Safford, R.J. (1997) Distribution studies on the forest-living native passerines of Mauritius. Biological Conservation, 80 (2). pp. 189-198. ISSN 0006-3207.
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Of the six forest-living native passerines of Mauritius, Jive are largely restricted to native vegetation. These are the Mauritius cuckoo-shrike Coracina typica, Mauritius black bulbul Hypsipetes olivaceus Mascarene paradise flycatcher Terpsiphone bourbonnensis, Mauritius olive white-eye Zosterops chloronothus and Mauritius fody Foudia rubra. Their distributions are concentrated on the escarpment south of the central plateau, and most species are absent from the forests near the east coast. Populations in 1993 were of the order of 100-300 pairs for all Jive species. Since the last census in 1975, the cuckoo-shrike and black bulbul appear to have at least maintained numbers; the former may have increased its population by expanding its range. The flycatcher, olive white-eye and fody have all declined more seriously than could have been expected from the fraction of their former area of occupancy destroyed. Most species are restricted to a small fraction of the available native habitat, because of nest predation and perhaps also reduced food supply, disease and, in the past, organochlorine pesticide use. Three habitat management strategies applicable to their long-term conservation are introduced.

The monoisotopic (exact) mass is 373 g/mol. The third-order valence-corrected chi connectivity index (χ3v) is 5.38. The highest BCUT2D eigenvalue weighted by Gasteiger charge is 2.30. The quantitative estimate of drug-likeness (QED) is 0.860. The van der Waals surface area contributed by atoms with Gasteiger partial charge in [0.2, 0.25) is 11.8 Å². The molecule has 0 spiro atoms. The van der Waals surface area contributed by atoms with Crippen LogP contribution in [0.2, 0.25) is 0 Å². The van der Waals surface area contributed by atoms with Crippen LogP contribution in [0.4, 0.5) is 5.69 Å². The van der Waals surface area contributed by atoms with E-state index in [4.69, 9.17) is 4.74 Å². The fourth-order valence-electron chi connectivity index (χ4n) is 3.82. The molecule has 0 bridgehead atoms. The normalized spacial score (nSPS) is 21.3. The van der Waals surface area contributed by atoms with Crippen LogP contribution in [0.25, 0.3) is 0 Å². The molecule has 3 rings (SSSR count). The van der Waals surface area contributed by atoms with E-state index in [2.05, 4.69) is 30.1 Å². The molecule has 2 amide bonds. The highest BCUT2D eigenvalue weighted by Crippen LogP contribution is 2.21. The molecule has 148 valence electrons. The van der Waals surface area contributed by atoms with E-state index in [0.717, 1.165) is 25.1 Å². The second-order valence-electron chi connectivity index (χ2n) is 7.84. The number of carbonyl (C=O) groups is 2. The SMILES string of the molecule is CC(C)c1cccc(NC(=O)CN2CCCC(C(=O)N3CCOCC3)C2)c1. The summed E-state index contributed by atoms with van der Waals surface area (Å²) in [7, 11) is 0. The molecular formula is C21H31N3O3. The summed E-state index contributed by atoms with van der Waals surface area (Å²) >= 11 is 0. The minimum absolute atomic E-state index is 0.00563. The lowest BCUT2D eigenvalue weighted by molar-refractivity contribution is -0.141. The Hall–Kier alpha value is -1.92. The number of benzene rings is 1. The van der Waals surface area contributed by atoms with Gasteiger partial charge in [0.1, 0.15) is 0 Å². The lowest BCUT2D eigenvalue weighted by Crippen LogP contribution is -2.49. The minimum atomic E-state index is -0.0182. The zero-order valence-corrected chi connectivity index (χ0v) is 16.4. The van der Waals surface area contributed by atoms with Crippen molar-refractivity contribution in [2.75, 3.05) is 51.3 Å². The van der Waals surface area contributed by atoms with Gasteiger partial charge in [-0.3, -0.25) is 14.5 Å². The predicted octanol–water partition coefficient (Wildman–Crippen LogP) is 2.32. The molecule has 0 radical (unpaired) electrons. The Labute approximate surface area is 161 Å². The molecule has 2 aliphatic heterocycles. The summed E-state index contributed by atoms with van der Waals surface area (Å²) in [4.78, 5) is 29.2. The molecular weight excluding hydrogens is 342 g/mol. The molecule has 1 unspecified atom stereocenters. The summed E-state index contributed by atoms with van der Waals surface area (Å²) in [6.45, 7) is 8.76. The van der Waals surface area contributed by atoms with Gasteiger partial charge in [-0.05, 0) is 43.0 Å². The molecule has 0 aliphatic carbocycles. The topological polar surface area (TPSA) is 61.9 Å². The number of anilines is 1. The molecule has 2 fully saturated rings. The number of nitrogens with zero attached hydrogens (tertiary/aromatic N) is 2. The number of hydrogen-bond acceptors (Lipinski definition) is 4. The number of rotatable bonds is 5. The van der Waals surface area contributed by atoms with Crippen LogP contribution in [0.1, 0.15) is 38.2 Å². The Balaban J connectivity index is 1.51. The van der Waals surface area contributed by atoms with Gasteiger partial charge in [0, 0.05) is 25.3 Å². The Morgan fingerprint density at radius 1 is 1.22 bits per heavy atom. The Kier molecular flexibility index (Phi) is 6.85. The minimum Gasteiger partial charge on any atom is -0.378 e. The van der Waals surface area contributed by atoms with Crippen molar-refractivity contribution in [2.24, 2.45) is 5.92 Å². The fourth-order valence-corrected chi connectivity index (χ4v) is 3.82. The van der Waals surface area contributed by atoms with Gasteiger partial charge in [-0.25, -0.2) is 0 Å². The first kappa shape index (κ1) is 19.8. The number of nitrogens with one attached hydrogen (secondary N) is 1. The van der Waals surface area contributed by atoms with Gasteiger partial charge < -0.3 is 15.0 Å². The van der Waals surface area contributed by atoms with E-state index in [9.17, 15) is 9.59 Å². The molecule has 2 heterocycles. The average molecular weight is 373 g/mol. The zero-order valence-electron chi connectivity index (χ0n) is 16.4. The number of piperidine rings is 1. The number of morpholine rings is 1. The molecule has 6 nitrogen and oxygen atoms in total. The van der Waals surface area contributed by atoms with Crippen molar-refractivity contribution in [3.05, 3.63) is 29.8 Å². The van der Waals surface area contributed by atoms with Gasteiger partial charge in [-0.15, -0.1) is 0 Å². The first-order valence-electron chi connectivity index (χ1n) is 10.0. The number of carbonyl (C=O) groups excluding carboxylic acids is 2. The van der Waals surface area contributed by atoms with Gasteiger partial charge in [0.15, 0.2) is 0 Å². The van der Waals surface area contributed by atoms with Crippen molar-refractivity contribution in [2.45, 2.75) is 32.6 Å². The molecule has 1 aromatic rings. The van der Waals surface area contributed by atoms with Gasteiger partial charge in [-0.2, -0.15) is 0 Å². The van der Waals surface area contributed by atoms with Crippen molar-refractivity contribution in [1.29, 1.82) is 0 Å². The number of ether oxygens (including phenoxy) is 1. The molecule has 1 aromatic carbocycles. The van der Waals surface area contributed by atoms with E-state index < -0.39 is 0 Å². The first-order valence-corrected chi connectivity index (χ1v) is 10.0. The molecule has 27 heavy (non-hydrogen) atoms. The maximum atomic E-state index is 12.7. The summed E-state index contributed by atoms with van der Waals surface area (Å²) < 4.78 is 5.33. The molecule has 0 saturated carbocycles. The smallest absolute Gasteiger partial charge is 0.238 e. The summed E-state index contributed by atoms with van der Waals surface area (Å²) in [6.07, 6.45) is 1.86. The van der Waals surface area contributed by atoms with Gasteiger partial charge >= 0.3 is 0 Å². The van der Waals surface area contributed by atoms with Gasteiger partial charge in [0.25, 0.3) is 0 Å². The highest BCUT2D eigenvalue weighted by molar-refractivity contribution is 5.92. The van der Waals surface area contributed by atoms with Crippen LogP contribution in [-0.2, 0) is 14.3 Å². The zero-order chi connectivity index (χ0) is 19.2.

|Additional information:||threatened species; endemic bird; distribution; population; Mauritius|
|Subjects:||G Geography. Anthropology. Recreation > GF Human ecology. Anthropogeography
Q Science > QH Natural history > QH75 Conservation (Biology)
G Geography. Anthropology. Recreation > GE Environmental Sciences
|Divisions:||Faculties > Social Sciences > School of Anthropology and Conservation > DICE (Durrell Institute of Conservation and Ecology)|
|Depositing User:||T.J. Sango|
|Date Deposited:||18 May 2009 09:18|
|Last Modified:||04 Jul 2009 08:16|
|Resource URI:||http://kar.kent.ac.uk/id/eprint/17928 (The current URI for this page, for reference purposes)|
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